In Malaysia, employees enjoy the privilege of “carrying forward” their unused leave from one year to another, ensuring flexibility in managing personal and professional commitments. It allows employees to make plans to attend to their personal matters, without the burden of losing their unused leave entitlement.

Here are some frequently asked questions about carry forward leave in Malaysia.

What is carry forward leave?

You will not find this phrase anywhere in legislation. “Carry forward leave” is the colloquial phrase used to describe the employee’s balance annual leave that they are allowed to use (i.e.: “carry forward”) in the subsequent year. 

Are employers legally required to allow their employees to carry forward their unused leave?

Under section 60E(2) of the Employment Act 1955 (“EA”), which applies to all employees in Malaysia, an employer must allow their employees to take their annual leave “not later than twelve months after the end of every twelve months continuous service”, failing which it can be forfeited.

Reading the section as a whole, it means that employees are entitled to use their annual leave up to 12 months from when the leave is earned. This is because the entitlement to annual leave is given on the basis of every twelve months of continuous service.

Wouldn’t it be difficult to keep track of when each day of leave expires?

Many companies provide that annual leave entitlements shall accrue on a pro-rata basis. For example, if an employee is entitled to 12 days of annual leave, this means that they do not get to use the full 12 days of annual leave on the first day of employment. They will gradually accrue 1 day of leave per month, where at the end of 12 months of service, they will have earned the full entitlement of 12 days.

An employee joins the Company on 1 January 2022 and is entitled to 12 days of annual leave for every twelve months of continuous service. His annual leave accrues on a pro-rata basis, so he will accrue 1 day of annual leave per month, until he hits 12 days of annual leave in end December 2022. 

The difficulty with following section 60E(2) strictly is that this means every day of annual leave could have a different “expiry” date” if it is accrued on a pro-rata basis. That is why, for administrative purposes, some employers fix the expiry date to the end of the following year, even if this means providing for a longer carry forward period than legally required.

Can Employers limit carry forward leave?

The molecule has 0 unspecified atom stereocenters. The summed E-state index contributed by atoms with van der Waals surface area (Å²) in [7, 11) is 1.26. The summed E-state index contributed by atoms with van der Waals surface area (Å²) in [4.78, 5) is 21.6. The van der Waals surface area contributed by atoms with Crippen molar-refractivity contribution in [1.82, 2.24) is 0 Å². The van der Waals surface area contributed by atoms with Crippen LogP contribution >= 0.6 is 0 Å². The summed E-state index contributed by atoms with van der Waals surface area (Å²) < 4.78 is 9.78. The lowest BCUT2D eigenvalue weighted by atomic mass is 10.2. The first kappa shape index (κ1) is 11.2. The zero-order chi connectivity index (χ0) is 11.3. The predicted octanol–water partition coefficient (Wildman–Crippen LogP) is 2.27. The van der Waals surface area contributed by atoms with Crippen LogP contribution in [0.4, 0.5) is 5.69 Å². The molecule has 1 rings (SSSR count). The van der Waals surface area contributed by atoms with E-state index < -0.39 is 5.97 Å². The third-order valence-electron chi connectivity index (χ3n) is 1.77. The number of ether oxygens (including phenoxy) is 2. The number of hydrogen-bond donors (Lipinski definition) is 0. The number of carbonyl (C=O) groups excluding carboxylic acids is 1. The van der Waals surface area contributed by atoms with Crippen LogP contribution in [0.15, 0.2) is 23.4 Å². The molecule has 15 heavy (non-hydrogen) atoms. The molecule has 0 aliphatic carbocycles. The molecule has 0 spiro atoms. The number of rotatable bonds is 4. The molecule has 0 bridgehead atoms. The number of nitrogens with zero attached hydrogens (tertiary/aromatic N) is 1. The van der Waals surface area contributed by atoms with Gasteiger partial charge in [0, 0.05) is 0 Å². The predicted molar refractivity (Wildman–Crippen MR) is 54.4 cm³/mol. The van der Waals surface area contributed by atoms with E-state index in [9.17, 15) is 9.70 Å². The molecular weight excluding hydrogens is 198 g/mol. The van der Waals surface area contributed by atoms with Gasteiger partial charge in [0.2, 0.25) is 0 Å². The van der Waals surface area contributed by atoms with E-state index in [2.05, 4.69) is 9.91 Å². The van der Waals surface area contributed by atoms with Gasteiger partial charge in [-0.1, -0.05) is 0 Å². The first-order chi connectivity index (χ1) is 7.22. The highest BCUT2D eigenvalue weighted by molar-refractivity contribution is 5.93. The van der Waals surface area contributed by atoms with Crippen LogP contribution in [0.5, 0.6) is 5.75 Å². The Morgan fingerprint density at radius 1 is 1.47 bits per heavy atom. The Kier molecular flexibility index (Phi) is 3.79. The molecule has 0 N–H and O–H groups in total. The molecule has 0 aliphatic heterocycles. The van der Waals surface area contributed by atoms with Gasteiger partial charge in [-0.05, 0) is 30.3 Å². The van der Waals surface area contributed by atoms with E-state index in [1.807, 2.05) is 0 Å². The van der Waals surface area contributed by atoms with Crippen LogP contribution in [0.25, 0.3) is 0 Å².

Some annual leave policies dictate that an employee can only carry forward a maximum of X days of annual leave. However, the EA doesn’t provide for a limit to carry forward leave. As required under section 60E(2), employees should be allowed to use their annual leave not later than twelve months after the end of every twelve continuous months of service – any limitation on this would be non-compliant.

If an employer does not want to give carry forward leave, can it be replaced by a payment in lieu?

Yes, provided this is requested by the employer, and the employee agrees in writing not to avail themselves of part or all of the balance annual leave entitlement. 

What does this all mean for employers?

Employers should review their annual leave policies to ensure compliance with the EA. Policies that restrict employees’ use of annual leave or reduce the allowable duration may be non-compliant. With the recent expansion of the EA’s coverage to include all employees as of 1 January 2023, it is important not to assume that previously acceptable “old” policies do not require updating.


This article was written by Adelyn Fang (Associate) from Donovan & Ho’s employment law practice. 

Donovan & Ho is a law firm in Malaysia, and our employment practice group has built a reputation for providing strategic employment advice to local and global organisations.  Our team of employment lawyers provide advice on employment law and industrial relations including review of employment contracts, policies and handbooks, advising on workforce reductions, and managing dismissals of employees for poor performance or misconduct. We also represent clients in unfair dismissal claims and employment-related litigation. Have a question? Please contact us.


Case Spotlight – Termination of Outsourced Employees
Case Spotlight: Are Employers Liable For Their Employees’ Wrongdoing?

Latest Articles

Case Spotlight: When Does A Transfer Amount to Constructive Dismissal?

by | April 12, 2024 |

LinkedIn Facebook Twitter Gmail Print Friendly In CIMB Bank Berhad v Ahmad Suhairi Bin Mat Ali & Anor [2023] 1 LNS 1698, the Court of Appeal clarified what amounts to […]

Case Spotlight: Communicating Sick Leave and Producing MCs

by | April 5, 2024 |

LinkedIn Facebook Twitter Gmail Print Friendly In the Industrial Court case of Shanthini Parmasivam v. Oakbridge International School [2023] 2 ILR 626, the prolonged absence of an employee due to […]

Case Spotlight: Can You Claim from SOCSO for Injuries Sustained When Travelling to Work?

by | March 26, 2024 |

LinkedIn Facebook Twitter Gmail Print Friendly Employees who are contributors to the Social Security Organisation (“SOCSO”) scheme can make a claim if they have suffered a disability due to an […]

Share This